6.3 Exporting symbols
As we saw earlier, Perl programs have full access to variables and subroutines defined within imported modules. However, it quickly becomes tedious to use fully qualified names for every variable and subroutine that a module defines.
Perl's Exporter module allows modules to "export" identifiers (i.e., variable and subroutine names) into the calling program's namespace. Once exported, an identifier has two namesone in the module's package and another in the importing program's package.
Importing symbols is potentially dangerous: A module that exports $x will trample $x in the calling program's package. This is known as namespace pollution, and we will soon see how Perl helps us to avoid such problems.
6.3.1 Basic export functionality
For a module to export one or more identifiers into a caller's namespace, it must:
use the Exporter module, which is part of the standard Perl distribution,
declare the module to inherit Exporter's capabilities, by setting the variable @ISA (see Section 7.3.1) to equal ('Exporter'), and
indicate under which circumstances identifiers should be exported, by setting one or more of the variables @EXPORT, @EXPORT OK, and %EXPORT TAGS.
@ EXPORT is the easiest way to export identifiers, but also the most dangerous: Any identifier in @EXPORT will be exported to the calling program's namespace, unless the caller indicates otherwise. For example, the following defines MyModule, which exports $a and @b by default:
package MyModule; use Exporter; # Gain export capabilities our (@EXPORT, @ISA); # Global variables ISA = qw(Exporter); # Take advantage of Exporter's capabilities EXPORT = qw($a @b); # Export $a and @b by default $a = 5; # Assign some values @b = (1, 2, 3); 1; # Always return a true value
When a program invokes use MyModule, the variables $a and @b will be available as $MyModule::a and @MyModule::b, and also as $main::a and @main::b. (This assumes, of course, that the default package when executing use is main.) Any existing values for $main::a and @main::b are overwritten.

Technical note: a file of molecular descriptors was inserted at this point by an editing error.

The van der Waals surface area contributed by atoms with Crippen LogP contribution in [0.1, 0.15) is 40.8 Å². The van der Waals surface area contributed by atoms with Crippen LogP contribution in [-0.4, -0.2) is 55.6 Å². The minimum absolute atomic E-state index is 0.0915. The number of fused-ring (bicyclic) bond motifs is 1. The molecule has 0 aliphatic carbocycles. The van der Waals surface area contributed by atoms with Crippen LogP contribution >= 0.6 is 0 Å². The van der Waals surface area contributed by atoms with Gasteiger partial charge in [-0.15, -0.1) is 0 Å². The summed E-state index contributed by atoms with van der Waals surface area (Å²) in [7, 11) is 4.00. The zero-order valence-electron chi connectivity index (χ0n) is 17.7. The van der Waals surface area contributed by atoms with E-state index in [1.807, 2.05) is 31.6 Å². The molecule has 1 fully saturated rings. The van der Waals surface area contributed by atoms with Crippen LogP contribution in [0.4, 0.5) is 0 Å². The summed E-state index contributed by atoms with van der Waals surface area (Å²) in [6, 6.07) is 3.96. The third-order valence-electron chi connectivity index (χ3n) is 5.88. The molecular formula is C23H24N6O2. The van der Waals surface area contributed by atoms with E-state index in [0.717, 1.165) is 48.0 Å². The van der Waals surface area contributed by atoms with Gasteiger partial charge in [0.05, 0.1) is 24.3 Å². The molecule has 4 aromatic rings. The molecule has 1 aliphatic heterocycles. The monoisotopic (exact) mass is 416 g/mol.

A calling program can override the value of @EXPORT by explicitly passing a list of identifiers that should be exported. For example:
use MyModule qw($a); # Only imports $a
The preceding code imports $a, but not @b, from MyModule. We can import a module without any of its identifiers by passing an empty list:
use MyModule (); # Don't import into the current package
To avoid potential namespace pollution, place exportable identifiers in @EXPORT OK. @EXPORT OK is just like @EXPORT, except that its contents are only exported when explicitly requested.
A module can also create named groups of identifiers that can be exported in a single chunk. Group names are known as export tags, and these form the keys of %EXPORT TAGS. The value associated with each key is an array reference listing the identifiers belonging to that group. Identifiers named in %EXPORT TAGS must appear in either @EXPORT or @EXPORT OK.
For example, the below Conversions module shown here declares four subroutines (inch2cm, gal2liter, dollar2pound, and dollar2mark) as exportable, by listing them in @EXPORT OK:
package Conversions; use Exporter; # Gain export capabilities our (@ISA, @EXPORT, # Declare some global variables @EXPORT_OK, %EXPORT_TAGS, $inch2cm, $gal2liter, $dollar2pound, $dollar2mark); @ISA =qw(Exporter); # Take advantage of Exporter's capabilities @EXPORT_OK = # Exported, if explicitly requested qw($inch2cm $gal2liter $dollar2pound $dollar2mark); %EXPORT_TAGS = # Tag groups ("metric" =>[qw($inch2cm $ gal2liter)], "currency" =>[qw($dollar2pound $dollar2mark)]); # Subroutine definitions go here 1; # Always return a true value
We can import dollar2pound and dollar2mark by naming their their tag group in our use statement, preceding the tag name with a colon (:):
use Conversions qw(:currency); # Imports 'currency' tag group
perldoc Exporter describes the Exporter module more thoroughly, including advanced ways to selectively import symbols.